Each artists work reflects, even if unconsciously, a continuity withTuscan traditions while bringing to bear their own cultural heritage and artistic vision. Their gardens take many different forms, from majestic, formally designed acres punctuated with sculpture to tiny, intimate spaces that have colors of every imaginable hue. Daniel Spoerri has used the landscape as a dramatic backdrop for great new works of art scattered along a botanic trail. Niki de Saint Phalles extraordinary Tarot Garden houses twenty-two polychromatic sculptures representing the major arcana of the Tarot, while in Fernando Boteros Garden for the Goddess of Fertility, monumental bronze figures loom out of the trees. Mariella Sgaravattis essays offer telling insights into the artists motivations, andexplore the ways in which their work is intrinsically connected to the magical beauty of the Tuscan landscape, while Mario Ciampis photographs perfectly evoke the atmosphere of each garden. The descriptions of the gardens offer many exciting gardening solutions and will become a useful and original source of inspiration for anyone working in the field.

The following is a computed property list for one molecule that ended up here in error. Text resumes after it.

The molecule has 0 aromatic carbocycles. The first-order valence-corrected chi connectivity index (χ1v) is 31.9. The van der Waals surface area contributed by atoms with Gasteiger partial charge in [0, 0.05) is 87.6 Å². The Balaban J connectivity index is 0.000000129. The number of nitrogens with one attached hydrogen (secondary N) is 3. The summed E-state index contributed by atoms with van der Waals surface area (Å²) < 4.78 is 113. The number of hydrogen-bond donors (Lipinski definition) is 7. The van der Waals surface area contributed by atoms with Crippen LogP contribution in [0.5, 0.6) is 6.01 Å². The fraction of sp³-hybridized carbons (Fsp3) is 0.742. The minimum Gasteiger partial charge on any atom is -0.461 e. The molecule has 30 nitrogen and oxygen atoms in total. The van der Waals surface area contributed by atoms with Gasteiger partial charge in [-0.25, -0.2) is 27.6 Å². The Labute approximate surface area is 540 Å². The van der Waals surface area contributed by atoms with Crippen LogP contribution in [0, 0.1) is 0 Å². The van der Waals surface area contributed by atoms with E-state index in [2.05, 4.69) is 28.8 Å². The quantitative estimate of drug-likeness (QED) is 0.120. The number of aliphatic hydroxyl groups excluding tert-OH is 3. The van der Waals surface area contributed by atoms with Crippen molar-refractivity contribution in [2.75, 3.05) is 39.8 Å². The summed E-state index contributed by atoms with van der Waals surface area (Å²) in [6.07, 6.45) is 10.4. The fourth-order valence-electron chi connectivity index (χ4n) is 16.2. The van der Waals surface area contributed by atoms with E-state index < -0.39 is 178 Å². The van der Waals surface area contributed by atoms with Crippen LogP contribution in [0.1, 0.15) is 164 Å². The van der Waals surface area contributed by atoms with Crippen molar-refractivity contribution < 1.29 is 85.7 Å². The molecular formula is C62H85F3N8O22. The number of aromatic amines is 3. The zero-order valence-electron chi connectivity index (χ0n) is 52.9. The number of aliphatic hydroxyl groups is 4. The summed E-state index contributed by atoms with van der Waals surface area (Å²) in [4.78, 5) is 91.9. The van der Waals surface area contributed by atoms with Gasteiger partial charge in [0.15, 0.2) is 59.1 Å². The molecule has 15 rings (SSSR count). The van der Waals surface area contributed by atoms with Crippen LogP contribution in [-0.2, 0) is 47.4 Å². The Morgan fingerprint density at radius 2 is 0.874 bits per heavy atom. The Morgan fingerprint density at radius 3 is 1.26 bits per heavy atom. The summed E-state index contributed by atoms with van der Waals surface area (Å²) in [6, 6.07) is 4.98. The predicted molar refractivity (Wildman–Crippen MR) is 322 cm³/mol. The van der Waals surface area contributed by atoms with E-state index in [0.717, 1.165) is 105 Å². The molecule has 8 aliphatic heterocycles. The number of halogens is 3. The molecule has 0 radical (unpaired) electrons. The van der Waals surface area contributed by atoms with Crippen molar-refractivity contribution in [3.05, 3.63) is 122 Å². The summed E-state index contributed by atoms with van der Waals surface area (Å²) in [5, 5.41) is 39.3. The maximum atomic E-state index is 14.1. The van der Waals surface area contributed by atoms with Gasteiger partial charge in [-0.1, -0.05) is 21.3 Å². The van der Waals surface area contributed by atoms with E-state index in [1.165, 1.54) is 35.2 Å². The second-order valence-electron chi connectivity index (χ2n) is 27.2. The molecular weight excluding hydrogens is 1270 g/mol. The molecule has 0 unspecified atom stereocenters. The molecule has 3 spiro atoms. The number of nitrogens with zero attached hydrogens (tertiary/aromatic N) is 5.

Artists included: Flavia Arlotta Colacicchi, Roberto Barni, Fernando Botero, Gianni Cacciarini and Daniele Cariani, Pietro Cascella, Lietta Cavalli, Sandro Chia, Niki de Saint Phalle, Betty Di Robilant, Ian Hamilton Finlay, Isanna Generali, Maro Gorky and Matthew Spender, Marcello Guasti, Frances Lansing, Lindsay Megarrity and Donald Leveers, Igor Mitoraj, Robert Morris, Janet Mullarney, Hidetoshi Nagasawa, W.O.J. Nieuwenkamp, Beverly Pepper, Sandro Poli, Gianni Ruffi, Jeffrey Smart and Hermes De Zan, Alan Sonfist, Daniel Spoerri, George Trakas, Flora Wiechman Savioli, Betty and George Woodman.